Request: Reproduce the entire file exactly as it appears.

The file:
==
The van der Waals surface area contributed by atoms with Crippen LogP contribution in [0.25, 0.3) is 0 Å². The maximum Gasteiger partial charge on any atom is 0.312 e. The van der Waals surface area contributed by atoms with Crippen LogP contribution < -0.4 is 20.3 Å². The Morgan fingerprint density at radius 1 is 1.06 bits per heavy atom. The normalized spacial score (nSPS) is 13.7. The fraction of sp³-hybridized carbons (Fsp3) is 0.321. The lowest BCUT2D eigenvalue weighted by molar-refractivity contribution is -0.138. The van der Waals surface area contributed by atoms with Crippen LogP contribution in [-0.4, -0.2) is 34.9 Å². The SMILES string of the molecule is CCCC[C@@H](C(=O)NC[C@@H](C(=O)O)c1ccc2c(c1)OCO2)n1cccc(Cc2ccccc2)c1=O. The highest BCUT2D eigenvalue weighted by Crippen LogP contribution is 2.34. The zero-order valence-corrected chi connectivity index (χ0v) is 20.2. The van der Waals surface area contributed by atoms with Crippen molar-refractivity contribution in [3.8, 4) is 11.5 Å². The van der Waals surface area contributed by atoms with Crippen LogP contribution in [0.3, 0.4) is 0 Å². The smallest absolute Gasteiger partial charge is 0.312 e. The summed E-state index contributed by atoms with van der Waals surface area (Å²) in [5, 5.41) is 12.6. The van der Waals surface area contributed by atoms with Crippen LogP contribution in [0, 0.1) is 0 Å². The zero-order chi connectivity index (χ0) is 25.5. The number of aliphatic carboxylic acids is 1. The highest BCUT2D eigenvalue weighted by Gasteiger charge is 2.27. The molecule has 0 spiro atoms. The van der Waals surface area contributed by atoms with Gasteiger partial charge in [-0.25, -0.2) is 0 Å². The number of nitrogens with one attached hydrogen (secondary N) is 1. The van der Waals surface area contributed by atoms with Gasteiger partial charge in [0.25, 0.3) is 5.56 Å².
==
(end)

The van der Waals surface area contributed by atoms with Crippen LogP contribution in [0.25, 0.3) is 0 Å². The maximum Gasteiger partial charge on any atom is 0.312 e. The van der Waals surface area contributed by atoms with Crippen LogP contribution < -0.4 is 20.3 Å². The Morgan fingerprint density at radius 1 is 1.06 bits per heavy atom. The normalized spacial score (nSPS) is 13.7. The fraction of sp³-hybridized carbons (Fsp3) is 0.321. The lowest BCUT2D eigenvalue weighted by molar-refractivity contribution is -0.138. The van der Waals surface area contributed by atoms with Crippen LogP contribution in [-0.4, -0.2) is 34.9 Å². The SMILES string of the molecule is CCCC[C@@H](C(=O)NC[C@@H](C(=O)O)c1ccc2c(c1)OCO2)n1cccc(Cc2ccccc2)c1=O. The highest BCUT2D eigenvalue weighted by Crippen LogP contribution is 2.34. The zero-order valence-corrected chi connectivity index (χ0v) is 20.2. The van der Waals surface area contributed by atoms with Crippen molar-refractivity contribution in [3.8, 4) is 11.5 Å². The van der Waals surface area contributed by atoms with Crippen LogP contribution in [0.3, 0.4) is 0 Å². The smallest absolute Gasteiger partial charge is 0.312 e. The summed E-state index contributed by atoms with van der Waals surface area (Å²) in [5, 5.41) is 12.6. The van der Waals surface area contributed by atoms with Crippen LogP contribution in [0, 0.1) is 0 Å². The zero-order chi connectivity index (χ0) is 25.5. The number of aliphatic carboxylic acids is 1. The highest BCUT2D eigenvalue weighted by Gasteiger charge is 2.27. The molecule has 0 spiro atoms. The van der Waals surface area contributed by atoms with Gasteiger partial charge in [-0.25, -0.2) is 0 Å². The number of nitrogens with one attached hydrogen (secondary N) is 1. The van der Waals surface area contributed by atoms with Gasteiger partial charge in [0.25, 0.3) is 5.56 Å².